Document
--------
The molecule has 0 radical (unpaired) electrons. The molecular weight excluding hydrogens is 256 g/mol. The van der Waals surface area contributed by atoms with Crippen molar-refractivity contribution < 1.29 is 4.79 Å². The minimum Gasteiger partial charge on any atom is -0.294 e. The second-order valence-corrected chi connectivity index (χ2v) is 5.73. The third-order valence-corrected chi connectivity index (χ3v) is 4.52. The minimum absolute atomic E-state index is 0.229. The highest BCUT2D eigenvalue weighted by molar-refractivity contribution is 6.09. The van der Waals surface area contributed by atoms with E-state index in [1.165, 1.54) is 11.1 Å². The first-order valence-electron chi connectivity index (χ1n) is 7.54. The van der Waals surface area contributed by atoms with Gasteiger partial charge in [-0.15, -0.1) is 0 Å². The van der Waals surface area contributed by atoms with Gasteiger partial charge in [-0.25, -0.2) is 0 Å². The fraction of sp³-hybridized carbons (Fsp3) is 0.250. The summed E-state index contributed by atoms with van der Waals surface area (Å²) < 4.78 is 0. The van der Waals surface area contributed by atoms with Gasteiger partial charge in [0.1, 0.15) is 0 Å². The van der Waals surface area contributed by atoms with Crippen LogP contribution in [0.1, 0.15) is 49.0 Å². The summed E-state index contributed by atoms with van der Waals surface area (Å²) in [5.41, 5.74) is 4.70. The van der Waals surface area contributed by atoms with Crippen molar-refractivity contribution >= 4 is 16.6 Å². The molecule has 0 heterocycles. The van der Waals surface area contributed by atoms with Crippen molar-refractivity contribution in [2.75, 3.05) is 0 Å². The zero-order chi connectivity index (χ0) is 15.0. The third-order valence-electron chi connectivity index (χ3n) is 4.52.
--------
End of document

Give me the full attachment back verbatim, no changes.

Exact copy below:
The molecule has 0 radical (unpaired) electrons. The molecular weight excluding hydrogens is 256 g/mol. The van der Waals surface area contributed by atoms with Crippen molar-refractivity contribution < 1.29 is 4.79 Å². The minimum Gasteiger partial charge on any atom is -0.294 e. The second-order valence-corrected chi connectivity index (χ2v) is 5.73. The third-order valence-corrected chi connectivity index (χ3v) is 4.52. The minimum absolute atomic E-state index is 0.229. The highest BCUT2D eigenvalue weighted by molar-refractivity contribution is 6.09. The van der Waals surface area contributed by atoms with E-state index in [1.165, 1.54) is 11.1 Å². The first-order valence-electron chi connectivity index (χ1n) is 7.54. The van der Waals surface area contributed by atoms with Gasteiger partial charge in [-0.15, -0.1) is 0 Å². The van der Waals surface area contributed by atoms with Gasteiger partial charge in [-0.25, -0.2) is 0 Å². The fraction of sp³-hybridized carbons (Fsp3) is 0.250. The summed E-state index contributed by atoms with van der Waals surface area (Å²) < 4.78 is 0. The van der Waals surface area contributed by atoms with Gasteiger partial charge in [0.1, 0.15) is 0 Å². The van der Waals surface area contributed by atoms with Crippen LogP contribution in [0.1, 0.15) is 49.0 Å². The summed E-state index contributed by atoms with van der Waals surface area (Å²) in [5.41, 5.74) is 4.70. The van der Waals surface area contributed by atoms with Crippen molar-refractivity contribution >= 4 is 16.6 Å². The molecule has 0 heterocycles. The van der Waals surface area contributed by atoms with Crippen molar-refractivity contribution in [2.75, 3.05) is 0 Å². The zero-order chi connectivity index (χ0) is 15.0. The third-order valence-electron chi connectivity index (χ3n) is 4.52.